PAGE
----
Google has a brand new security feature that every Android user out there should be using, as long as they operate devices with built-in fingerprint sensors running at least Android 7. But what’s exciting is that the feature will really shine once the Pixel 4 launches, as Google’s device is already confirmed to feature 3D facial recognition authentication, similar to Apple’s Face ID for the iPhone X-branded phones.
Google will let you sign in to your Google services inside Chrome on Android using nothing but your fingerprint, which is a significant upgrade from the password. You won’t have to bring up a password management application or type in your password to sign in. A fingerprint will suffice.
Moreover, the feature lets you use the same PINs and patterns that unlock your Android phone to sign into the same services, per Google’s help pages. That’s also a great trick, but if you have a fingerprint sensor, then go for that option, because it’s a lot more secure.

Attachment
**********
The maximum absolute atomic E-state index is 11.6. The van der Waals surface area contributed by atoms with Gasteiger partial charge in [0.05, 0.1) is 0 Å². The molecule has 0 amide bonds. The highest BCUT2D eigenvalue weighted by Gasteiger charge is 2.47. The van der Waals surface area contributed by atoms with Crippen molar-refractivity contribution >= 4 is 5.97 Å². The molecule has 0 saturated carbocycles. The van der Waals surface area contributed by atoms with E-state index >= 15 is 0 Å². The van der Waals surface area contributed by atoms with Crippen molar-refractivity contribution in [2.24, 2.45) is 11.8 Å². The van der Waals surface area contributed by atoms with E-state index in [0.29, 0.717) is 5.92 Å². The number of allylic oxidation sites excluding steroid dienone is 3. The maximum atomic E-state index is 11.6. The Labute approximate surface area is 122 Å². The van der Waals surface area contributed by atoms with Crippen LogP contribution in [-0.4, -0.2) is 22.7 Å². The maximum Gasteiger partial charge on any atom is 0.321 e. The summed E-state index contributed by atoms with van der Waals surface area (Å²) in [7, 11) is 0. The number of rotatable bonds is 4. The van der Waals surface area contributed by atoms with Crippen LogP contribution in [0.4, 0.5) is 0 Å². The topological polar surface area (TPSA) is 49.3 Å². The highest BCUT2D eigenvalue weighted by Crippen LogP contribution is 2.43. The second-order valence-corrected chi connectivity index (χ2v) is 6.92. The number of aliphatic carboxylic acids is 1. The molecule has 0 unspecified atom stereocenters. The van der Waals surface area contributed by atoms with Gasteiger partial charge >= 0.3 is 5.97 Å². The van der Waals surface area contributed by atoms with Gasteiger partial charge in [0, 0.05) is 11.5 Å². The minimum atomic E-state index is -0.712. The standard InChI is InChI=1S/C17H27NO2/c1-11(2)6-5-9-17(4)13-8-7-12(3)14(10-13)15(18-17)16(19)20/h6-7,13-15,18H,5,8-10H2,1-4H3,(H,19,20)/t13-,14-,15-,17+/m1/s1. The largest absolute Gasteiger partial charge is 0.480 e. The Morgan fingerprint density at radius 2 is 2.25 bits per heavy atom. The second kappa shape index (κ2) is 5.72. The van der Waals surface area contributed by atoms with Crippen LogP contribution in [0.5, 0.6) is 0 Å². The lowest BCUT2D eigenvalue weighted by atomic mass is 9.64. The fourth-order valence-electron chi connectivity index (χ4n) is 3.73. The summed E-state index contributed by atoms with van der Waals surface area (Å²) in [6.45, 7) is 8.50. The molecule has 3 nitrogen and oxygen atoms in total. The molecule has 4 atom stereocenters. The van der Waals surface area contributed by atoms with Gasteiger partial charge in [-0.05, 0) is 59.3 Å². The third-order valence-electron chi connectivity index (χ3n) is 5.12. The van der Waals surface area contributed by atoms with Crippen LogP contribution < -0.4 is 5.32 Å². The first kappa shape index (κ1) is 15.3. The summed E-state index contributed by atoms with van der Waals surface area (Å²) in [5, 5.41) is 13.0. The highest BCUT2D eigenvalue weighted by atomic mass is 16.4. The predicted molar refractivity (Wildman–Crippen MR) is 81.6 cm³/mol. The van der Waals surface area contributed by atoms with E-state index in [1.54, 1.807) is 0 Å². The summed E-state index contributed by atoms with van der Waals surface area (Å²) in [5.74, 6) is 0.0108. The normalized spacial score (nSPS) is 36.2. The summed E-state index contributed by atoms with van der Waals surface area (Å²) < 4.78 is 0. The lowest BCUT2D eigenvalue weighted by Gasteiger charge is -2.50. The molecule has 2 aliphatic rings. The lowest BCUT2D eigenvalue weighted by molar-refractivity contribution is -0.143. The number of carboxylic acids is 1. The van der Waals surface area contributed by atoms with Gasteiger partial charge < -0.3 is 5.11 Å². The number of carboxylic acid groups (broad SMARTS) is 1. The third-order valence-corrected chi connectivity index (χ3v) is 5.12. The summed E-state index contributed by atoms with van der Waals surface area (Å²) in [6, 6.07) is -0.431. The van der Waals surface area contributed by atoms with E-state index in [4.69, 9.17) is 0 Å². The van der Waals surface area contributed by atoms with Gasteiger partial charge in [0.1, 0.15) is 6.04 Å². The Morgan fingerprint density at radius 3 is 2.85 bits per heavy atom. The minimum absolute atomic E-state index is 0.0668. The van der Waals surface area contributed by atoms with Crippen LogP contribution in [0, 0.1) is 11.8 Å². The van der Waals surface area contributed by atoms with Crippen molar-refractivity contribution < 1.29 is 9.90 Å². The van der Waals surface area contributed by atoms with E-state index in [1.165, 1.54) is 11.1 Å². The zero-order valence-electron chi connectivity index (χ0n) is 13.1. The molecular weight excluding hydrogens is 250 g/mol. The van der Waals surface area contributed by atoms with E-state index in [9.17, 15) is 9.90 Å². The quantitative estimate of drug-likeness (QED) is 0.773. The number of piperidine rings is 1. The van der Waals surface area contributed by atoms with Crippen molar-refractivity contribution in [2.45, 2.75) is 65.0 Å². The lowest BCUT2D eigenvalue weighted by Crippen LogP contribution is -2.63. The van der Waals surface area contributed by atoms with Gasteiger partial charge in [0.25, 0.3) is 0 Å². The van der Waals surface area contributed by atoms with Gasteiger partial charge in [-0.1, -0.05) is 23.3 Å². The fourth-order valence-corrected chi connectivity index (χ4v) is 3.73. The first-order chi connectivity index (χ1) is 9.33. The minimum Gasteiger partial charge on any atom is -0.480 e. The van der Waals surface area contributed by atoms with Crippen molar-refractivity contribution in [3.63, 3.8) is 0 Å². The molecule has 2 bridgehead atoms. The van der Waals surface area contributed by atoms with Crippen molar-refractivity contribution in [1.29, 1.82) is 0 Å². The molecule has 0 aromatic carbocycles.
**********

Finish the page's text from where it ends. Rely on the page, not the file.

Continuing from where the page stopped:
With the Pixel 4’s Face ID alternative, logging into Google services should be even easier than that. After all, it’s likely that Google’s new authentication method will also support the Pixel 4’s signature new feature. 3D face unlock is more secure than fingerprint scanning, and Google is already saying that Pixel 4 face unlock will be very fast. The Pixel 4 isn’t expected to also feature a fingerprint sensor. There certainly isn’t one on the back of the handset, and we don’t expect Google to place one under the screen.
Not all Google services associated with your Google account will work with the new authentication methods, but Google will expand coverage for the feature in the future.
What’s interesting about Google’s new approach to passwords is that there’s no risk of anyone intercepting your data. The credentials are stored on the device, which means attackers won’t be able to trick you into filling a username and password combination into a fake site that looks legitimate. The new functionality is built using FIDO2 and the WebAuth protocol, The Verge reports, with all devices running Android 7 or later being FIDO2-certified.
You can test out the feature over at passwords.google.com from your Android device using the Chrome browser. If it’s not working on your device, then you’ll have for Google to make it available. It’s unclear whether the feature will work in any other internet browsing apps on Android in the future. For the time being, it looks like a Chrome-only trick, one that might make the browser an even more attractive option for Android users in specific markets.